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Pharmaceutical Waste Management for Businesses and Homeowners

Pharmaceutical Waste Management at Businesses

Effective August 21, 2019 - Florida has adopted by reference EPA’s 40 CFR 266 Subpart P and will become effective in Florida on August 21 (in 62-730 F.A.C.). Under the new rule (40 CFR 266.507) a container including its residues is considered RCRA empty and is not a hazardous waste. Additionally, Florida will adopt on the same day the nicotine exemption (40 CFR 261.33(e)) that applies to OTC nicotine replacement therapies such as patches, gums and lozenges.

“(a) Stock, dispensing and unit-dose containers. A stock bottle, dispensing bottle, vial, or ampule (not to exceed 1 liter or 10,000 pills); or a unit-dose container (e.g., a unit-dose packet, cup, wrapper, blister pack, or delivery device) is considered empty and the residues are not regulated as hazardous waste provided the pharmaceuticals have been removed from the stock bottle, dispensing bottle, vial, ampule, or the unit-dose container using the practices commonly employed to remove materials from that type of container.”

There are specific requirements for syringes (266.507(b)) and other containers and delivery devices (266.507(c) & (d). For more information pertaining to 62.730.186 F.A.C., please view  Rule 62.730.186 F.A.C..

Pharmaceutical waste generated by various types of medical facilities can be a difficult waste stream to manage. Not only does your facility need to comply with all applicable hazardous and solid waste regulations, they must also comply with any overlapping regulations from:

DEA’s disposal regulations including how your facility can becomes an "authorized collector."

Guidance on this website should help your facility stay in compliance with Florida environmental regulations.

Additional Guidance

National Pharmwaste Listserv 

Proper disposal of pharmaceutical waste is an emerging issue nationally as low-levels of various pharmaceutical compounds have been found in waterways across the country. This online group provides a national dialogue to organize, discuss and track ideas, projects, grants, and other issues. Participants are primarily from various government agencies, but others are welcome to join.

Join the Listserv or read the Listserv Archives.


Pharmaceutical Waste Management for Homeowners

Do not flush your medicines down the toilet or down the drain. Use a disposal site or collection event when available, or dispose of old medications as recommended in EPA Fact Sheet.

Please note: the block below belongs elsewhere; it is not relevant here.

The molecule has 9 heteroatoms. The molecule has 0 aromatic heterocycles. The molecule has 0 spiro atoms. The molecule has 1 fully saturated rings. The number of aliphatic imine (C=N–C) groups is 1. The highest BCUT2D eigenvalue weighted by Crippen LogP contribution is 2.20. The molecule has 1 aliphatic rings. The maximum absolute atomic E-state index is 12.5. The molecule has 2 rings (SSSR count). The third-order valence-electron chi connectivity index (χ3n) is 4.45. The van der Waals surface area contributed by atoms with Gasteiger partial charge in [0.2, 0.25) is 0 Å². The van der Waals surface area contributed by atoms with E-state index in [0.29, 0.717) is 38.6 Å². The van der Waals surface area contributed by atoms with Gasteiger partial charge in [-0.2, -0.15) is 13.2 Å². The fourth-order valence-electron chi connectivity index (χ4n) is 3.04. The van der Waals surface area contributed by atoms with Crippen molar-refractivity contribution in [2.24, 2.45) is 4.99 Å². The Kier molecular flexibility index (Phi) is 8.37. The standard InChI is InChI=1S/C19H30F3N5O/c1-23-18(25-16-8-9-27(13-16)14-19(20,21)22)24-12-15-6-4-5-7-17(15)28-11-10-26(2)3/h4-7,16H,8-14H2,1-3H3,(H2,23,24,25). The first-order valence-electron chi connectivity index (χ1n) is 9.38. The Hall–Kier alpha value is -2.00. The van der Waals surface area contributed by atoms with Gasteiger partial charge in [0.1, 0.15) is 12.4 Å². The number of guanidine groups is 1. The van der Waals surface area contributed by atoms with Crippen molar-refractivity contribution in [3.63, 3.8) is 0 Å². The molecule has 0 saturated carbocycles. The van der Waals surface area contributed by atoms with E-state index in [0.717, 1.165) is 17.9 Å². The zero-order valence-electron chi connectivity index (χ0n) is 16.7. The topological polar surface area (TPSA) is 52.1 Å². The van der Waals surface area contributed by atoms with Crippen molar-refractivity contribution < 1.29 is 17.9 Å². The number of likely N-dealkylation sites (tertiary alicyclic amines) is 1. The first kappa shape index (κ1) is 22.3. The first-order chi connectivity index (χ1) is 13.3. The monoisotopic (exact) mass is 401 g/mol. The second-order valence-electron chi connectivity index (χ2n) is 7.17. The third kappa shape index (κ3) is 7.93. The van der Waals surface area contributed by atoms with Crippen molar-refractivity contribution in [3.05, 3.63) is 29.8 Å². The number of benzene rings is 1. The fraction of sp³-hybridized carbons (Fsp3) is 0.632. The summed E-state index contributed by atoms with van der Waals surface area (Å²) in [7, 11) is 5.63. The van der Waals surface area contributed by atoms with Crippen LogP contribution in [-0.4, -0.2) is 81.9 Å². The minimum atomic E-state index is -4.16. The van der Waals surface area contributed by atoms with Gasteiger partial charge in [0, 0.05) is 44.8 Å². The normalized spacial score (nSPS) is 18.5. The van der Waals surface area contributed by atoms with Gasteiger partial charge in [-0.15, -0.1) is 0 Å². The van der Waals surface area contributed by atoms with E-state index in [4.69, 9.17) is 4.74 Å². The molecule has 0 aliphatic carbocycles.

Disposal Sites Or Collection Events

Frequently Asked Questions

Can I take my unwanted medicine to my pharmacy?

New federal regulations allow pharmacies to have collection programs. You should check with your pharmacy to see if it is available. If not, consider asking them to start a collection program.

Can I take my unwanted medicine to a hospital?

New federal regulations allow hospitals to have collection programs. You should check with your hospital to see if it is available. If not, consider asking them to start a collection program.

Can I take my unwanted medicine to my doctor?

In most cases, your doctor will not be able to take them back. If the doctor is located in a hospital with a collection program, he will be able to direct you to the collection container.

Can I donate my unwanted medicine?

In most cases, no.

Can I put my unwanted medicine in my SHARPS container?

No, medicine should not be disposed in your sharps container. For information on sharps disposal: Needle Collection Programs

Mail Back Programs Through Retailers and Disposal Products

Some retailers sell mail back products for unwanted medicines. These are suitable for household use as long as you follow package directions. There are also products available to mix with medications so they can be disposed in the trash. They are also designed for use by homeowners.

None of these products are suitable for disposal of hazardous waste pharmaceuticals from a business like a medical facility or pharmacy. DEP does not regulate any of these products.

Can't find a disposal site or drop-off event?

If you cannot find a disposal site or drop-off event, place the medications in the household trash after taking precautions to prevent accidental ingestion by humans or animals.

To protect the environment, please use these guidelines instead of flushing medications:

  • Keep in the original container. This will help identify the contents if they are accidentally ingested.
  • Mark out your name & prescription number for safety.
  • For pills: add some water or soda to start dissolving them
  • For liquids: add something inedible like cat litter or dirt
  • Close the lid and secure with duct or packing tape
  • Place the bottle(s) inside an opaque (non see-through) container like a detergent container.
  • Tape that container closed.
  • Hide the container in the trash. Do not put it in the recycle bin.

DO NOT give drugs to anyone else

DO NOT flush drugs down the toilet.

DO NOT put drugs in the trash without disguising them – human may find them and misuse them.

Other Links


If you would like to discuss pharmaceutical waste management, contact the Waste Compliance Section at 850-245-8707.

Return to Hazardous Waste Management Main Page

Last Modified:
July 25, 2019 - 2:58pm

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